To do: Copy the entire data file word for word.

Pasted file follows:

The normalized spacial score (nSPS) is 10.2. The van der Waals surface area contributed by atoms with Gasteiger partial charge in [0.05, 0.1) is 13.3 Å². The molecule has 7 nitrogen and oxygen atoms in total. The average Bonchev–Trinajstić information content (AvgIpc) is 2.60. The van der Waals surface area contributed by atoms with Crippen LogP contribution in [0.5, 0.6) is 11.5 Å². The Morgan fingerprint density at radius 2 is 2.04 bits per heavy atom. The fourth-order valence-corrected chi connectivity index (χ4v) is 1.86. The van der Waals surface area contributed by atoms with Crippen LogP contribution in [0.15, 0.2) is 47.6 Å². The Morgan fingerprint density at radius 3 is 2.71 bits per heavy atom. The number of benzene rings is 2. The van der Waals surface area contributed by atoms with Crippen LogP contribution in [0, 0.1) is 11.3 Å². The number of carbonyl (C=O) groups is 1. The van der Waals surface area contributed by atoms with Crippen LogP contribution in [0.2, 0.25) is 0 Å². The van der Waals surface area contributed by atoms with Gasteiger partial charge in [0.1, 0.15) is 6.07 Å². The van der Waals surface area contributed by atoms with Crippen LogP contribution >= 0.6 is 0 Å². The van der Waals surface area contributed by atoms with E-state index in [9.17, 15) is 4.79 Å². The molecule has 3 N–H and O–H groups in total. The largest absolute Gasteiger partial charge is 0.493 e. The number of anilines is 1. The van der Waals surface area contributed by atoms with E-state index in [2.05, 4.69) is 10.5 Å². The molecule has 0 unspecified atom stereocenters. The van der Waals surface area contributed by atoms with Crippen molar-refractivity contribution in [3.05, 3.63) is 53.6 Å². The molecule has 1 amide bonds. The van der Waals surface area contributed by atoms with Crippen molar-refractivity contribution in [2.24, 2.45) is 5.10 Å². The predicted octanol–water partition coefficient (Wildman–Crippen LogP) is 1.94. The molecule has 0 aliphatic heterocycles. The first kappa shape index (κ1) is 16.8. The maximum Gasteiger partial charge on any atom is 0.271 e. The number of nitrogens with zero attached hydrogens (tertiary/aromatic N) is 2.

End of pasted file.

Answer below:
The normalized spacial score (nSPS) is 10.2. The van der Waals surface area contributed by atoms with Gasteiger partial charge in [0.05, 0.1) is 13.3 Å². The molecule has 7 nitrogen and oxygen atoms in total. The average Bonchev–Trinajstić information content (AvgIpc) is 2.60. The van der Waals surface area contributed by atoms with Crippen LogP contribution in [0.5, 0.6) is 11.5 Å². The Morgan fingerprint density at radius 2 is 2.04 bits per heavy atom. The fourth-order valence-corrected chi connectivity index (χ4v) is 1.86. The van der Waals surface area contributed by atoms with Crippen LogP contribution in [0.15, 0.2) is 47.6 Å². The Morgan fingerprint density at radius 3 is 2.71 bits per heavy atom. The number of benzene rings is 2. The van der Waals surface area contributed by atoms with Crippen LogP contribution in [0, 0.1) is 11.3 Å². The number of carbonyl (C=O) groups is 1. The van der Waals surface area contributed by atoms with Crippen LogP contribution in [0.2, 0.25) is 0 Å². The van der Waals surface area contributed by atoms with Gasteiger partial charge in [0.1, 0.15) is 6.07 Å². The van der Waals surface area contributed by atoms with Crippen LogP contribution >= 0.6 is 0 Å². The van der Waals surface area contributed by atoms with E-state index in [9.17, 15) is 4.79 Å². The molecule has 3 N–H and O–H groups in total. The largest absolute Gasteiger partial charge is 0.493 e. The number of anilines is 1. The van der Waals surface area contributed by atoms with E-state index in [2.05, 4.69) is 10.5 Å². The molecule has 0 unspecified atom stereocenters. The van der Waals surface area contributed by atoms with Crippen molar-refractivity contribution in [3.05, 3.63) is 53.6 Å². The molecule has 1 amide bonds. The van der Waals surface area contributed by atoms with Crippen molar-refractivity contribution in [2.24, 2.45) is 5.10 Å². The predicted octanol–water partition coefficient (Wildman–Crippen LogP) is 1.94. The molecule has 0 aliphatic heterocycles. The first kappa shape index (κ1) is 16.8. The maximum Gasteiger partial charge on any atom is 0.271 e. The number of nitrogens with zero attached hydrogens (tertiary/aromatic N) is 2.